The Torture Party

September 27th, 2006  |  Published in etc  |  1 Comment

Jim Henley:

My personal domestic politics analyst insisted to me tonight that the Democrats are still going to win one or both houses of Congress this year. I disbelieve her, but even if she is right, all it means is that a Democratic Party that has already ceded the principle that “our security depends on hiding people away and torturing them” will take power. That party will not have the self-confidence or ambition to spend political capital undoing what it allowed this week to be done. That party will be able to provide a nice living for its officials, and to a tidy business in fundraising and maybe push marginal tax rates up or raise the gas mileage requirements on new cars – in a country whose official policy is that “our security depends on hiding people away and torturing them.” It will not be a party that opposes anything worth opposing. It will not be a party that can sustain majority support for an alternate philosophy of governance. In important ways it will hardly even count as a second party. And that’s the pleasant scenario.

There is, as they say, a lot of ruin in a nation. I expect the yoke of our weirdly Brezhnevite future to fall relatively mildly on most necks for quite awhile, including mine.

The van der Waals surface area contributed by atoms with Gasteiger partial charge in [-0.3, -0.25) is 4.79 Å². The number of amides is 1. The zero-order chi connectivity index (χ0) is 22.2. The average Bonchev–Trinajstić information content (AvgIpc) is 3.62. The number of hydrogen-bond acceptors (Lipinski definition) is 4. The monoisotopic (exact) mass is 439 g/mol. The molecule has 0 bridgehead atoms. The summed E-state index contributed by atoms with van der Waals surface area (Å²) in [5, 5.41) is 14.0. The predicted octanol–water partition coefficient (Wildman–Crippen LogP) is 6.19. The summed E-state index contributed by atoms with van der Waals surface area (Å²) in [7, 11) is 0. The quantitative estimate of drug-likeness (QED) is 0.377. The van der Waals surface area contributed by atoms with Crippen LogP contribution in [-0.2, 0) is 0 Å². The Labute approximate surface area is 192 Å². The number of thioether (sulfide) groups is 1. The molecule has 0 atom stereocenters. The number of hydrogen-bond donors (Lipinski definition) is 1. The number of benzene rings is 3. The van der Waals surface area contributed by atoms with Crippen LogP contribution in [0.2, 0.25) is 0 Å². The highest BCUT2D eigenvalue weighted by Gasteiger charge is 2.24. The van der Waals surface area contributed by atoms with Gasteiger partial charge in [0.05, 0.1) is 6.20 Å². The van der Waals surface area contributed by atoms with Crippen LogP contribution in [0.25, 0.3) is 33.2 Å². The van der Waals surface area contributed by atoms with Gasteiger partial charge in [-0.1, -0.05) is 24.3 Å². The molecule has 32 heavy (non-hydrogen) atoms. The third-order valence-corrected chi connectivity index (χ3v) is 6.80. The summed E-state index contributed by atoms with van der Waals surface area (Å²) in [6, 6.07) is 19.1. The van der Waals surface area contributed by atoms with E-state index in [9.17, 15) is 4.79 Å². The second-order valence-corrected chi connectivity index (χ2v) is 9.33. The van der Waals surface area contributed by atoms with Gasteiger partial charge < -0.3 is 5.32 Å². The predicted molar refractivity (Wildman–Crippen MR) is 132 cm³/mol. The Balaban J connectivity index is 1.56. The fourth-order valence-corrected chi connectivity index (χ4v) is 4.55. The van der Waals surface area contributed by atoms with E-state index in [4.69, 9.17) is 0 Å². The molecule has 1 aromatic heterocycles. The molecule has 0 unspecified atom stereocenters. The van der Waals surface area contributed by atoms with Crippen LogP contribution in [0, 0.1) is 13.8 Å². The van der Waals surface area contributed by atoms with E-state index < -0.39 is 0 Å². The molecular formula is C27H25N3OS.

“Brezhnevite” resonated, because Leonid was in power when mom decided I was old enough to get Communism explained to me. I can tell you exactly two of her talking points:

  1. You stand in line a lot for poor selection, and your shoes will never fit.

  2. There’s only one political party.

Responses

  1. pk says:

    September 28th, 2006 at 11:50 am (#)

    You actually quoted one of the easier-to-take passages from Henley’s post. I’ve been following what all my main bloggers are saying, and somehow his post was the most icy and sobering.

    Even as I wrote what I posted yesterday, I thought we’re still a ways from that. But then Greenwald noted the language in the NIE about “leftists,” and I felt kinda creeped out.

    Henley’s commenters were pretty trenchant, as well. It gets kind of contagious to call things a “watershed,” but this is all a pretty cold hand on one’s shoulder.

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